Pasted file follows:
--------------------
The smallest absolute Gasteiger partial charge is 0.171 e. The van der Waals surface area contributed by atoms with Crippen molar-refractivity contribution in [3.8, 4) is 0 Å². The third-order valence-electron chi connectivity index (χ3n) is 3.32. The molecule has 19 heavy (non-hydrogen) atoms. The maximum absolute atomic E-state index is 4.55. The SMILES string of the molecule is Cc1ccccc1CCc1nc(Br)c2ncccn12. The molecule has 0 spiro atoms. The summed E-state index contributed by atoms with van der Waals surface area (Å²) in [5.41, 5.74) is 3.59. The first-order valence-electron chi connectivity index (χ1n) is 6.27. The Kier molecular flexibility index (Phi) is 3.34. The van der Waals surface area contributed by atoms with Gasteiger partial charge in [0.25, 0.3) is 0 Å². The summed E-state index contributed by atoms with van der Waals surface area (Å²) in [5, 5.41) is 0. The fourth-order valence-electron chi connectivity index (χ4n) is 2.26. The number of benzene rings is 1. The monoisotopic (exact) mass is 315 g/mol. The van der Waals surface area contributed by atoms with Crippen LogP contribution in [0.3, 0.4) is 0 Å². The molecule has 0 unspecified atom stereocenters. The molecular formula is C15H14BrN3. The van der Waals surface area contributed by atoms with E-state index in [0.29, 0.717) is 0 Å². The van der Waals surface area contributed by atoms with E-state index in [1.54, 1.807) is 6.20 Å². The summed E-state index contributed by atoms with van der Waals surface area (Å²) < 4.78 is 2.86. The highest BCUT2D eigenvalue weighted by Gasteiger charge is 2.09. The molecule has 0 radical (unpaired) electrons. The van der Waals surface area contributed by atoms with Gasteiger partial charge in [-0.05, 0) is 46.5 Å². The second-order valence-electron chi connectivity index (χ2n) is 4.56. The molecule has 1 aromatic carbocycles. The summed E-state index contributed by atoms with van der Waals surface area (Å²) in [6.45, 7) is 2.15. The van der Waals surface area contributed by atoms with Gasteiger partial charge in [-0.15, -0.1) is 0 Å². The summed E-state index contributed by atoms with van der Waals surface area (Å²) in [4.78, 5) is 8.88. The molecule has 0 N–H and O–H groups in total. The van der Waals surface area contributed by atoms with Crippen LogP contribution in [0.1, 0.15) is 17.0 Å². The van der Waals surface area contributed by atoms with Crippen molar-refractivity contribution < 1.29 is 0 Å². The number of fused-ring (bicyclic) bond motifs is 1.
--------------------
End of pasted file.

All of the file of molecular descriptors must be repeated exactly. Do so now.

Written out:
The smallest absolute Gasteiger partial charge is 0.171 e. The van der Waals surface area contributed by atoms with Crippen molar-refractivity contribution in [3.8, 4) is 0 Å². The third-order valence-electron chi connectivity index (χ3n) is 3.32. The molecule has 19 heavy (non-hydrogen) atoms. The maximum absolute atomic E-state index is 4.55. The SMILES string of the molecule is Cc1ccccc1CCc1nc(Br)c2ncccn12. The molecule has 0 spiro atoms. The summed E-state index contributed by atoms with van der Waals surface area (Å²) in [5.41, 5.74) is 3.59. The first-order valence-electron chi connectivity index (χ1n) is 6.27. The Kier molecular flexibility index (Phi) is 3.34. The van der Waals surface area contributed by atoms with Gasteiger partial charge in [0.25, 0.3) is 0 Å². The summed E-state index contributed by atoms with van der Waals surface area (Å²) in [5, 5.41) is 0. The fourth-order valence-electron chi connectivity index (χ4n) is 2.26. The number of benzene rings is 1. The monoisotopic (exact) mass is 315 g/mol. The van der Waals surface area contributed by atoms with Crippen LogP contribution in [0.3, 0.4) is 0 Å². The molecule has 0 unspecified atom stereocenters. The molecular formula is C15H14BrN3. The van der Waals surface area contributed by atoms with E-state index in [0.29, 0.717) is 0 Å². The van der Waals surface area contributed by atoms with E-state index in [1.54, 1.807) is 6.20 Å². The summed E-state index contributed by atoms with van der Waals surface area (Å²) < 4.78 is 2.86. The highest BCUT2D eigenvalue weighted by Gasteiger charge is 2.09. The molecule has 0 radical (unpaired) electrons. The van der Waals surface area contributed by atoms with Gasteiger partial charge in [-0.05, 0) is 46.5 Å². The second-order valence-electron chi connectivity index (χ2n) is 4.56. The molecule has 1 aromatic carbocycles. The summed E-state index contributed by atoms with van der Waals surface area (Å²) in [6.45, 7) is 2.15. The van der Waals surface area contributed by atoms with Gasteiger partial charge in [-0.15, -0.1) is 0 Å². The summed E-state index contributed by atoms with van der Waals surface area (Å²) in [4.78, 5) is 8.88. The molecule has 0 N–H and O–H groups in total. The van der Waals surface area contributed by atoms with Crippen LogP contribution in [0.1, 0.15) is 17.0 Å². The van der Waals surface area contributed by atoms with Crippen molar-refractivity contribution < 1.29 is 0 Å². The number of fused-ring (bicyclic) bond motifs is 1.